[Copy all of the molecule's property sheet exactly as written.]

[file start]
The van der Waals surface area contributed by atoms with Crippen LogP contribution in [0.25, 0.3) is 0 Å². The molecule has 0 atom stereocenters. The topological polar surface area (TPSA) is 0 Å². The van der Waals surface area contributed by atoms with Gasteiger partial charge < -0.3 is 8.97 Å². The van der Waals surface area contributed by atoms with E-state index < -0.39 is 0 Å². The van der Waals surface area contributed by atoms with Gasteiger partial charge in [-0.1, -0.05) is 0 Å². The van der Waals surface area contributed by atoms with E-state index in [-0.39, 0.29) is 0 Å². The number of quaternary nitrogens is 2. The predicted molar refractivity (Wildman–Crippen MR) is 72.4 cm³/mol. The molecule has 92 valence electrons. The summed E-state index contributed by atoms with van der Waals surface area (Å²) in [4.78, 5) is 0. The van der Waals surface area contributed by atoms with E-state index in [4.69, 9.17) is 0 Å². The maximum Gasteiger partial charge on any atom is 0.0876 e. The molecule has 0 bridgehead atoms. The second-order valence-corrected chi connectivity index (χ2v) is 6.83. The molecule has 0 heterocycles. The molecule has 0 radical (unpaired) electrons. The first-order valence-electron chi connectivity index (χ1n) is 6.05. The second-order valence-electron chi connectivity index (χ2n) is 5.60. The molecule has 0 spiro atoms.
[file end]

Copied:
The van der Waals surface area contributed by atoms with Crippen LogP contribution in [0.25, 0.3) is 0 Å². The molecule has 0 atom stereocenters. The topological polar surface area (TPSA) is 0 Å². The van der Waals surface area contributed by atoms with Gasteiger partial charge < -0.3 is 8.97 Å². The van der Waals surface area contributed by atoms with E-state index < -0.39 is 0 Å². The van der Waals surface area contributed by atoms with Gasteiger partial charge in [-0.1, -0.05) is 0 Å². The van der Waals surface area contributed by atoms with E-state index in [-0.39, 0.29) is 0 Å². The number of quaternary nitrogens is 2. The predicted molar refractivity (Wildman–Crippen MR) is 72.4 cm³/mol. The molecule has 92 valence electrons. The summed E-state index contributed by atoms with van der Waals surface area (Å²) in [4.78, 5) is 0. The van der Waals surface area contributed by atoms with E-state index in [4.69, 9.17) is 0 Å². The maximum Gasteiger partial charge on any atom is 0.0876 e. The molecule has 0 bridgehead atoms. The second-order valence-corrected chi connectivity index (χ2v) is 6.83. The molecule has 0 heterocycles. The molecule has 0 radical (unpaired) electrons. The first-order valence-electron chi connectivity index (χ1n) is 6.05. The second-order valence-electron chi connectivity index (χ2n) is 5.60. The molecule has 0 spiro atoms.